Confused about how much your tax penalty will be?
Not only will you face a large amount of medical debt, when a medical bill goes unpaid everyone else ends up paying the price. That's why the health care law requires all people who can afford it to take responsibility for their own health insurance by getting coverage or paying a fee.
Your best bet is to contact me today so we can get you signed up for coverage in time for the February 15 deadline.
Now, here's the real deal on penalties, from the horse's mouth (aka the Covered California website):
The penalty in 2014 is calculated one of 2 ways. If you or your dependents don't have insurance that qualifies as minimum essential coverage, you'll pay whichever of these amounts is higher:
1% of your yearly household income. (Only the amount of income above the tax filing threshold, $10,150 for an individual, is used to calculate the penalty.) The maximum penalty is the national average premium for a bronze plan.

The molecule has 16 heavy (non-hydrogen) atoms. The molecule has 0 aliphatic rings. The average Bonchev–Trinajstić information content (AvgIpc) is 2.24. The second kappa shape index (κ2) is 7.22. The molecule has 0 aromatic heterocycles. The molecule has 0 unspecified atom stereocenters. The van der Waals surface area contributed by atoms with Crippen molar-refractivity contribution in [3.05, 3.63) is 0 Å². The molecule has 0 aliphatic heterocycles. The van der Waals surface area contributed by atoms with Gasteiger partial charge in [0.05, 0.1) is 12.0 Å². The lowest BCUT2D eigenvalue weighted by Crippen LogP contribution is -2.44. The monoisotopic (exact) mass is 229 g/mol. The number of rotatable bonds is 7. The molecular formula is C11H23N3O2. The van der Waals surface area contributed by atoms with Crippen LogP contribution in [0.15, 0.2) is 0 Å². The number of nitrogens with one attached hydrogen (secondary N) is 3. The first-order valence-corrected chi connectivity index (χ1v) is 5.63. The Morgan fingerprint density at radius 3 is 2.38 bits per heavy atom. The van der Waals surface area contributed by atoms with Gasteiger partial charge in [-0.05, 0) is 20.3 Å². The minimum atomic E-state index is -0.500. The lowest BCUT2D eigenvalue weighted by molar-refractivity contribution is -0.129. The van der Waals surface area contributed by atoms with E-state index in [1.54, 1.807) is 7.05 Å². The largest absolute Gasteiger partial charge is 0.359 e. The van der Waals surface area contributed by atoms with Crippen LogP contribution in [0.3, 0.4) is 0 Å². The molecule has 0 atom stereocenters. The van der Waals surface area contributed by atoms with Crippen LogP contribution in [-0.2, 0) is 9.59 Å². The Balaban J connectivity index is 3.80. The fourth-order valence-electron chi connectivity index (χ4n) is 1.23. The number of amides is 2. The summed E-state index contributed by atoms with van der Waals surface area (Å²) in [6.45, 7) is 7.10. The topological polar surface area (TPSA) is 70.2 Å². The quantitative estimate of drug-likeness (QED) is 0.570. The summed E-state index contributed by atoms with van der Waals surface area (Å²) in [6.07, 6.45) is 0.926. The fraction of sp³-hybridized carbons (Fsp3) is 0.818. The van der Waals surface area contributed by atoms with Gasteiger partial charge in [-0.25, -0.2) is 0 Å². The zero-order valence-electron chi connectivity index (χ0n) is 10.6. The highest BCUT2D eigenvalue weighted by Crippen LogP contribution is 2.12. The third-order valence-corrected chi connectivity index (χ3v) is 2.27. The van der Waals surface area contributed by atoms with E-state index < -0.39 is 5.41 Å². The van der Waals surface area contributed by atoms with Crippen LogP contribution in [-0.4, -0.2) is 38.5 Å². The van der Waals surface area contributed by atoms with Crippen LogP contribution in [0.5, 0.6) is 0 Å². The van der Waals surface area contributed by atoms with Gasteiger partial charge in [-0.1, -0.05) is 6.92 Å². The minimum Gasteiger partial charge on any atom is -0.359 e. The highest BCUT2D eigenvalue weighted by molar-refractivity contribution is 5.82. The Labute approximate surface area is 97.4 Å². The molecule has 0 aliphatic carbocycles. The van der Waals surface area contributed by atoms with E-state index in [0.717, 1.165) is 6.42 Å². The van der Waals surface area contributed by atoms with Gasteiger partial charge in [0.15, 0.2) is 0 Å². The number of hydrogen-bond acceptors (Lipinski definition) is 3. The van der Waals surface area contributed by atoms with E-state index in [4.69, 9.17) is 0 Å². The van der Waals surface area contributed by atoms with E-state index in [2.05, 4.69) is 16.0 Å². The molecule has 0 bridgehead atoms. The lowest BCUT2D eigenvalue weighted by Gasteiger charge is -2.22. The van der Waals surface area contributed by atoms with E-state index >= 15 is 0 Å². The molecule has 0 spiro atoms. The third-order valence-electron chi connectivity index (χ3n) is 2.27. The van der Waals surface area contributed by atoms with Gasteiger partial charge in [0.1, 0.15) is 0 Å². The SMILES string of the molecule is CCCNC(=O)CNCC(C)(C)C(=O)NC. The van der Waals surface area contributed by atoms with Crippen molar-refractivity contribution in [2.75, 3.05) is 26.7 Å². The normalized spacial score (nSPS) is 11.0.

$95 per person for the year ($47.50 per child under 18). The maximum penalty per family using this method is $285.
The way the penalty is calculat ed, a single adult with household income below $19,650 would pay the $95 flat rate. A single adult with household income above $19,650 would pay an amount based on the 1% rate. (If income is below $10,150, no penalty is owed.)
The penalty increases every year. In 2015 it's 2% of income or $325 per person. In 2016 and later years it's 2.5% of income or $695 per person. After that it's adjusted for inflation.
If you're uninsured for just part of the year, 1/12 of the yearly penalty applies to each month you're uninsured. If you're uninsured for less than 3 consecutive months, you don't have to make a payment.
You'll pay the fee on your 2014 federal income tax return. Most people will file this return in 2015.